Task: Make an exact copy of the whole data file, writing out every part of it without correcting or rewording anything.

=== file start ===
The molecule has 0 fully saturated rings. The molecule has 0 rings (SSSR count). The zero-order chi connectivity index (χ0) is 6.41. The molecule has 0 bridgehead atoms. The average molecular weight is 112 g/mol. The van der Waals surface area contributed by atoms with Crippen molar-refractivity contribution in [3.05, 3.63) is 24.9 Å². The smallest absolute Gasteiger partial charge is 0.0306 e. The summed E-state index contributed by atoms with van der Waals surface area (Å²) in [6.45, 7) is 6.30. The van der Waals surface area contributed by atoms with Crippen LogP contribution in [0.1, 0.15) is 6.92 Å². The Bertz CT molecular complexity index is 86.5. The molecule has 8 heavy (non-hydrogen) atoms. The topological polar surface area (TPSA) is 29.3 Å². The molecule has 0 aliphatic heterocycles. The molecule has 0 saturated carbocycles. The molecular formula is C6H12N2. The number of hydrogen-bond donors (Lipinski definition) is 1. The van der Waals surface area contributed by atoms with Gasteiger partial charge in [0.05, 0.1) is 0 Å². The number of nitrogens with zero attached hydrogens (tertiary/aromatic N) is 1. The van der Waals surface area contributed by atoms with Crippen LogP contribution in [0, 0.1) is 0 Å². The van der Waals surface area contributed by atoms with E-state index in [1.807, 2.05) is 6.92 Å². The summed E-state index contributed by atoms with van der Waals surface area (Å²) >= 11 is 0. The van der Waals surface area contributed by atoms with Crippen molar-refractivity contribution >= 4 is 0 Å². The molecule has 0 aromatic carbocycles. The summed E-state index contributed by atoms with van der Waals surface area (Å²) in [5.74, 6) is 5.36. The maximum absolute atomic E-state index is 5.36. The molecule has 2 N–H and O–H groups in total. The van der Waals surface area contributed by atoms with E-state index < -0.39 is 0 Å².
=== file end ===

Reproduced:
The molecule has 0 fully saturated rings. The molecule has 0 rings (SSSR count). The zero-order chi connectivity index (χ0) is 6.41. The molecule has 0 bridgehead atoms. The average molecular weight is 112 g/mol. The van der Waals surface area contributed by atoms with Crippen molar-refractivity contribution in [3.05, 3.63) is 24.9 Å². The smallest absolute Gasteiger partial charge is 0.0306 e. The summed E-state index contributed by atoms with van der Waals surface area (Å²) in [6.45, 7) is 6.30. The van der Waals surface area contributed by atoms with Crippen LogP contribution in [0.1, 0.15) is 6.92 Å². The Bertz CT molecular complexity index is 86.5. The molecule has 8 heavy (non-hydrogen) atoms. The topological polar surface area (TPSA) is 29.3 Å². The molecule has 0 aliphatic heterocycles. The molecule has 0 saturated carbocycles. The molecular formula is C6H12N2. The number of hydrogen-bond donors (Lipinski definition) is 1. The van der Waals surface area contributed by atoms with Gasteiger partial charge in [0.05, 0.1) is 0 Å². The number of nitrogens with zero attached hydrogens (tertiary/aromatic N) is 1. The van der Waals surface area contributed by atoms with Crippen LogP contribution in [0, 0.1) is 0 Å². The van der Waals surface area contributed by atoms with E-state index in [1.807, 2.05) is 6.92 Å². The summed E-state index contributed by atoms with van der Waals surface area (Å²) >= 11 is 0. The van der Waals surface area contributed by atoms with Crippen molar-refractivity contribution >= 4 is 0 Å². The molecule has 0 aromatic carbocycles. The summed E-state index contributed by atoms with van der Waals surface area (Å²) in [5.74, 6) is 5.36. The maximum absolute atomic E-state index is 5.36. The molecule has 2 N–H and O–H groups in total. The van der Waals surface area contributed by atoms with E-state index < -0.39 is 0 Å².